The TGA has updated its safety alert regarding breast implant-associated anaplastic large cell lymphoma (BIA-ALCL) – confirming a total of 72 cases have been reported to date.
As previously reported in the limbic, cases were expected to rise given the trends in breast augmentation and the lag time for BIA-ALCL to develop.
All previous advice for consumers and health professionals remains current.
The evidence suggests the risk of BIA-ALCL might be reduced by using smooth rather than textured implants. The textured surface could encourage the growth of a bacterial biofilm, which in turn stimulates T-cells.
More stringent infection control measures including antibiotic prophylaxis, pocket irrigation, and avoiding the use of drainage tubes as potential entry sites for bacteria have also been suggested to reduce the risk.
The current consensus of expert opinion is that screening or prophylactic removal of implants in asymptomatic patients is not recommended.
“The management of this condition is multidisciplinary and all patients require a referral to a surgeon experienced with breast implants and the involvement of a haematologist who specialises in lymphoma, for initial and ongoing investigations and management,” according to the TGA.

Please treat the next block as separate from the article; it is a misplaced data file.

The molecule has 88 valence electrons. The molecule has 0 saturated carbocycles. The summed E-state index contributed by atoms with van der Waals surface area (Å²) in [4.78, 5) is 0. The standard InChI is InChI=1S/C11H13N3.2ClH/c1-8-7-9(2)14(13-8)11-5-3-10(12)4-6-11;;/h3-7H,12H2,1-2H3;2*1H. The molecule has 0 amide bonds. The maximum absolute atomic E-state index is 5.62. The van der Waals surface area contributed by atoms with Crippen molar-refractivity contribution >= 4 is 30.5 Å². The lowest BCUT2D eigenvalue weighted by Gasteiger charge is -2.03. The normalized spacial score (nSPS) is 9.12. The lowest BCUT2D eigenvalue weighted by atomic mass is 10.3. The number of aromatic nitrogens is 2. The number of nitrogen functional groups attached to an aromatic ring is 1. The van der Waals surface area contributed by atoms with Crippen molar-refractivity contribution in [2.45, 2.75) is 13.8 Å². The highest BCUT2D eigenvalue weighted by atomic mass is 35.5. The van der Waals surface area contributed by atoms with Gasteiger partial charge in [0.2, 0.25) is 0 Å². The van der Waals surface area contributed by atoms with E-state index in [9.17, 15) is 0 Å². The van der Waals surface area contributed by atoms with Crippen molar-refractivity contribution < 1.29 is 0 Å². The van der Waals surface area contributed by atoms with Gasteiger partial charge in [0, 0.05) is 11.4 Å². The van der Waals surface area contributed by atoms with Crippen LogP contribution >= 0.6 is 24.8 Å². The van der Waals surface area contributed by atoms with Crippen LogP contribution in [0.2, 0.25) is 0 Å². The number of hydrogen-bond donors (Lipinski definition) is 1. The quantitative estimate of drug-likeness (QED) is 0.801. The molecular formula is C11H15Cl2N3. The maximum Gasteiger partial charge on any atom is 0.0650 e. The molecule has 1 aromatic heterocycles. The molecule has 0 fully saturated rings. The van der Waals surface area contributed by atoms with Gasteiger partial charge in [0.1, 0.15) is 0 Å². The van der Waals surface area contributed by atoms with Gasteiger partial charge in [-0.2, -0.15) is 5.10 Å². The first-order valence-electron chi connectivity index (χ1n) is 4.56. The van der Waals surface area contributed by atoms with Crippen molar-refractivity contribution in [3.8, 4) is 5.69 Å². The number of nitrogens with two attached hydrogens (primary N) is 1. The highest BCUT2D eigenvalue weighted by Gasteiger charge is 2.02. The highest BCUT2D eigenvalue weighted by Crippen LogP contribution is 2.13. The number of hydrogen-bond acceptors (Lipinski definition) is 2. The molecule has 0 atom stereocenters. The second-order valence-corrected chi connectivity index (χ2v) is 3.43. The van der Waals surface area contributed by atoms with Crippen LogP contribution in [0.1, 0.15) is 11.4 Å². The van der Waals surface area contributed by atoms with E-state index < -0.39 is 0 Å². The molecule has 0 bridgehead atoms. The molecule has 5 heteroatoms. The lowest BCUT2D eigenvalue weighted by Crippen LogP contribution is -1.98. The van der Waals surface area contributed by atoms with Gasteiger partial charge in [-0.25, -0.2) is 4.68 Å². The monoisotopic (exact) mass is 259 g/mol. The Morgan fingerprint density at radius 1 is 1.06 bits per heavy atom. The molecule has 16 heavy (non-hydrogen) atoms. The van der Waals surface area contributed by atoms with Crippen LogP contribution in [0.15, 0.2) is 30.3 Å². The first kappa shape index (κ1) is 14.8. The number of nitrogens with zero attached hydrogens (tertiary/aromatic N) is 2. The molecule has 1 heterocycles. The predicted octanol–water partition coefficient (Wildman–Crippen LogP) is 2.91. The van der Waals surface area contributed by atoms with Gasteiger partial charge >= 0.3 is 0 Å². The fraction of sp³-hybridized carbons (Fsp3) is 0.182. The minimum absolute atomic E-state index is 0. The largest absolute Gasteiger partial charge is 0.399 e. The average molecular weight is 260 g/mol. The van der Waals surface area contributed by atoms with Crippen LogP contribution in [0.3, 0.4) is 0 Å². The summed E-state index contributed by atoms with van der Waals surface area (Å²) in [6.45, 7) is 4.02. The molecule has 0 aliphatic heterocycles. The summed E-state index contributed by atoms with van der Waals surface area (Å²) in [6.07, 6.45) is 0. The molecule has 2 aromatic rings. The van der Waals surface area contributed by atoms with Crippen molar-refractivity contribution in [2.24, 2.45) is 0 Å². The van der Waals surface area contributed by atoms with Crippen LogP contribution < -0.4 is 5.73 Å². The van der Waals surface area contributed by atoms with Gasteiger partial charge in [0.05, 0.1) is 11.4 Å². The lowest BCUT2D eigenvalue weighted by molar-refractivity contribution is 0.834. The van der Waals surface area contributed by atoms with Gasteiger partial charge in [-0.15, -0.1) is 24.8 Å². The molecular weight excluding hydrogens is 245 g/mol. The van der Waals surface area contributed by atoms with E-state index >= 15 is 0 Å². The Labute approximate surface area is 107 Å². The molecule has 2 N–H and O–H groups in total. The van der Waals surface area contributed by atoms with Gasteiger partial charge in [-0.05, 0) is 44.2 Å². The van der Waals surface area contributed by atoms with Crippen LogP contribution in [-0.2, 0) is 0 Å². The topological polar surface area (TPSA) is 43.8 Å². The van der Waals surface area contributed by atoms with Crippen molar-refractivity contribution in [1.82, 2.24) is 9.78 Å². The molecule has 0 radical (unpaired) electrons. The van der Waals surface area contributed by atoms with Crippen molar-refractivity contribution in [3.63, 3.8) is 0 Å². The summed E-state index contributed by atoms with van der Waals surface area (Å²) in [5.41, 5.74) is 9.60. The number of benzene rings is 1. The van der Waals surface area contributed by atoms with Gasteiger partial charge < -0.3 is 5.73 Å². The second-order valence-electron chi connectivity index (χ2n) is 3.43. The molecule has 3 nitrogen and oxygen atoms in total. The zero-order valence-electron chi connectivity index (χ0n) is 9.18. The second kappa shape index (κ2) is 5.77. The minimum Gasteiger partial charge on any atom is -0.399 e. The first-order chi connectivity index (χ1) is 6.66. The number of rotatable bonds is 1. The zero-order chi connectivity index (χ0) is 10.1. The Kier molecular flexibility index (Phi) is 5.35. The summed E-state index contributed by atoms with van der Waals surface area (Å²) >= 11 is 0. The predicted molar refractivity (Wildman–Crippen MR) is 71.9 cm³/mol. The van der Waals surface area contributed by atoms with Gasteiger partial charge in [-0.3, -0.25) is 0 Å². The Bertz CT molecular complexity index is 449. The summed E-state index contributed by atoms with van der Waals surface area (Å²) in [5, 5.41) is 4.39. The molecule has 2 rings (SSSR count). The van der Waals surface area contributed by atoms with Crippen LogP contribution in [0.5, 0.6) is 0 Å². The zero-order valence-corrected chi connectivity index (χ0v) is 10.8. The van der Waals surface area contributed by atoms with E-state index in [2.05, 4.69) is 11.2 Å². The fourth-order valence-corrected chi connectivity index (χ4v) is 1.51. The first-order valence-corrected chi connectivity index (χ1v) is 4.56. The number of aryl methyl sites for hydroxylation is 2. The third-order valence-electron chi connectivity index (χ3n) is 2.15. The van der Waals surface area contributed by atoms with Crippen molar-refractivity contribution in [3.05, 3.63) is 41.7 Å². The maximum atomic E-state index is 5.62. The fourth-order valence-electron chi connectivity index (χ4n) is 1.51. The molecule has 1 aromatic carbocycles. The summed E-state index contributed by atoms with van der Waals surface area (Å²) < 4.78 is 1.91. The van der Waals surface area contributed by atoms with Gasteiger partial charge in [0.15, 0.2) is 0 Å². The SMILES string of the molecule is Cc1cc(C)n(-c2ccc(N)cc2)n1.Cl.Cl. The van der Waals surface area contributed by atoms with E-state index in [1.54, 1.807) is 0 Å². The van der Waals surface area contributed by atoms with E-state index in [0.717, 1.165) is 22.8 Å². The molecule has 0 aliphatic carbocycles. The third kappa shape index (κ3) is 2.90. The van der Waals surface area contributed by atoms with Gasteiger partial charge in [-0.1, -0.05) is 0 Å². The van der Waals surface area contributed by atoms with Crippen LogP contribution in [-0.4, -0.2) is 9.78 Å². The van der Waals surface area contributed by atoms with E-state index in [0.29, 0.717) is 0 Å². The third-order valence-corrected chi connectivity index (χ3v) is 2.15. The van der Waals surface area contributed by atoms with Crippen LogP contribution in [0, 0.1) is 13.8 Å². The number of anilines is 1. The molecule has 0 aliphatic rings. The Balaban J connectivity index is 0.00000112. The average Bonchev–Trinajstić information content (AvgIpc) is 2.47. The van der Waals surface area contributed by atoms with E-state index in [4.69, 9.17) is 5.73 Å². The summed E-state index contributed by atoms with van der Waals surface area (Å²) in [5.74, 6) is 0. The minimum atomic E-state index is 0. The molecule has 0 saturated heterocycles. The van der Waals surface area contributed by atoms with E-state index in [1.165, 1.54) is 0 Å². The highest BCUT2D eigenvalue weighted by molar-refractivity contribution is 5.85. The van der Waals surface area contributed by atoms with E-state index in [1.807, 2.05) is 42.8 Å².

“The main method of investigation is ultrasound evaluation to confirm the presence and extent of an effusion, determine if there is presence of a mass, and evaluate regional lymph node basins for lymphadenopathy.”
“Fine needle aspiration (+/- or core biopsy) of an effusion (mass) is performed and the aspirate (tissue) sent, for cytology (histology) and flow cytometry +/- molecular studies, for confirmation of the diagnosis of breast implant-associated ALCL.”
PET/CT and MRI are reserved for confirmed cases with no role for mammography.
The TGA said most cases are adequately treated with complete capsulectomy and implant removal.
“However, aggressive variants have been reported. To date, three deaths have occurred in Australia.”